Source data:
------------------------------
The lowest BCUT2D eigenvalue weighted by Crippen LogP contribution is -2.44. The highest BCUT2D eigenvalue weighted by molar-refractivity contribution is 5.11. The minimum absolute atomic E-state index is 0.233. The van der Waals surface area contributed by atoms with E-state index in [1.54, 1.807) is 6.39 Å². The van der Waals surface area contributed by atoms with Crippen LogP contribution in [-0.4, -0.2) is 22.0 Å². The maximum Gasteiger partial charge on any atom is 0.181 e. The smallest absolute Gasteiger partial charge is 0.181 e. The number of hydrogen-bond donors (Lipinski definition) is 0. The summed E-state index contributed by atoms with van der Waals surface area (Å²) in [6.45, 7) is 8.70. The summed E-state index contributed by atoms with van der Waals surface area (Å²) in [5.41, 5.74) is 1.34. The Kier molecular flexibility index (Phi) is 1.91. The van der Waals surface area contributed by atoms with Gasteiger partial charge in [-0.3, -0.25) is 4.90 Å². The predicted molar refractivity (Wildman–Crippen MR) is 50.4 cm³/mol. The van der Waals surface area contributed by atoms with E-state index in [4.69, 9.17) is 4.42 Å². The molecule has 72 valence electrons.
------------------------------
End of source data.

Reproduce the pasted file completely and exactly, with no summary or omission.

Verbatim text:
The lowest BCUT2D eigenvalue weighted by Crippen LogP contribution is -2.44. The highest BCUT2D eigenvalue weighted by molar-refractivity contribution is 5.11. The minimum absolute atomic E-state index is 0.233. The van der Waals surface area contributed by atoms with E-state index in [1.54, 1.807) is 6.39 Å². The van der Waals surface area contributed by atoms with Crippen LogP contribution in [-0.4, -0.2) is 22.0 Å². The maximum Gasteiger partial charge on any atom is 0.181 e. The smallest absolute Gasteiger partial charge is 0.181 e. The number of hydrogen-bond donors (Lipinski definition) is 0. The summed E-state index contributed by atoms with van der Waals surface area (Å²) in [6.45, 7) is 8.70. The summed E-state index contributed by atoms with van der Waals surface area (Å²) in [5.41, 5.74) is 1.34. The Kier molecular flexibility index (Phi) is 1.91. The van der Waals surface area contributed by atoms with Gasteiger partial charge in [-0.3, -0.25) is 4.90 Å². The predicted molar refractivity (Wildman–Crippen MR) is 50.4 cm³/mol. The van der Waals surface area contributed by atoms with E-state index in [4.69, 9.17) is 4.42 Å². The molecule has 72 valence electrons.